Kishore Mahbubani understands the power of messages. Amid ringing phones and interruptions and with a bustling waiting room just outside his door, the dean of the Lee Kuan Yew School of Public Policy at the National University of Singapore is pondering a mockup of an advertisement intended to attract new students. Below a row of upright yellow pencils are the words “Stand up to lead.” Mahbubani frowns. It’s not just the bad pun — lead as in pencils, lead as in leadership — that bothers him.
“What doesn’t come through is the one big message I want to put across,” Mahbubani says. “This ad is rather abstract. You can put any institution’s name on this, apply it to the London School of Economics and apply it to the Kennedy School of Government, but I want to make it something unique for our school.”
A staff member tries to argue for the pencils, but Mahbubani is resolutely formulating his idea. “I prefer to have something that focuses on Asia. The theme will be, ‘The Asian century is here.’ The tagline will say, ‘To enter the Asian century, come to the Lee Kuan Yew School of Public Policy,’” he says, instructing the staff member to create an image of a door. “That is unique, something that LSE cannot sell, that the Institut d’Etudes Politiques in Paris cannot sell, that Columbia University cannot sell. They’re not doors to Asia. That’s our unique competitive advantage, you see. That’s the message I want to convey.”
Kishore Mahbubani has spent years admonishing global leaders that we have entered an Asian century, when the economies of the East will surpass those of the West. That profound shift, he warns, requires equally profound attitude adjustments for leaders from both regions. How will China and India prepare to lead the rest of the world? And how will the United States and Europe deal with losing their dominance? “The world is going to change faster and faster, and if I can play a role in minimizing misunderstandings, I want to do that,” he says. “I’m trying to explain both sides to each other.”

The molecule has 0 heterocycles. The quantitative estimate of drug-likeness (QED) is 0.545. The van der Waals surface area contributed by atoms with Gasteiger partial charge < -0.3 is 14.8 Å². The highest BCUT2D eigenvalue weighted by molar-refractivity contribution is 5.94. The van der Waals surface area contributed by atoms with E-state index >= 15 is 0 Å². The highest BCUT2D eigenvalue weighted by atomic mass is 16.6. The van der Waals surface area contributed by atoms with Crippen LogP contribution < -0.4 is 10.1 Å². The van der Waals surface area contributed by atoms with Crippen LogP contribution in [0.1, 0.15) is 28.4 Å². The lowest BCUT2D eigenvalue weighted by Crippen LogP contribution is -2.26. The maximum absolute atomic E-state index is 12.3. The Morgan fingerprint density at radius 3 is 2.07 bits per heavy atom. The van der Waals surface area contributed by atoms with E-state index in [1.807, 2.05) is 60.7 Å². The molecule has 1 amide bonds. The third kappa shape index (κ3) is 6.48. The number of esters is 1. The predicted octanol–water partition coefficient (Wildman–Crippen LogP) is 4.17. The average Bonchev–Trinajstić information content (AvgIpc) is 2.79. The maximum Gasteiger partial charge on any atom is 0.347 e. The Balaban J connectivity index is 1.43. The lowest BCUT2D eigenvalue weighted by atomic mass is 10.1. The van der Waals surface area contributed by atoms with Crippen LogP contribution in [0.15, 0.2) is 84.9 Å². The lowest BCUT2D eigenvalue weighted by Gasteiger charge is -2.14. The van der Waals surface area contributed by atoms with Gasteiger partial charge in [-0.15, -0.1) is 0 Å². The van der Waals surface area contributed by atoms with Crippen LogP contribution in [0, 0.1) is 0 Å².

Mahbubani has assumed the role of interpreter throughout his career as a diplomat, author, counselor to policymakers and multinational corporations, and now educator. In those various capacities, Mahbubani has become one of Singapore’s most recognizable figures on the global stage. And he has used his prominence to drive his point home to leaders across the globe, in turn raising his profile by asking uncomfortable questions and providing occasionally undiplomatic analysis that is intended to jolt each side — East and West — out of its complacency about its place in the rest of the world. According to Mahbubani, only when Asia is ready to step up to its inevitable leadership, and Europe and the U.S. concede Asia’s emerging primacy, can we benefit from this new epoch. “Hundreds of millions of people,” he writes, “will be rescued from the clutches of poverty [and] the world as a whole will become more peaceful and stable.” With the publication of his latest book, The New Asian Hemisphere: The Irresistible Shift of Global Power to the East (Public Affairs, 2008), Mahbubani is solidifying his position as the mediator who will help each side negotiate its place in the new world order. And leaders from government and industry alike, from the East and the West, are paying attention.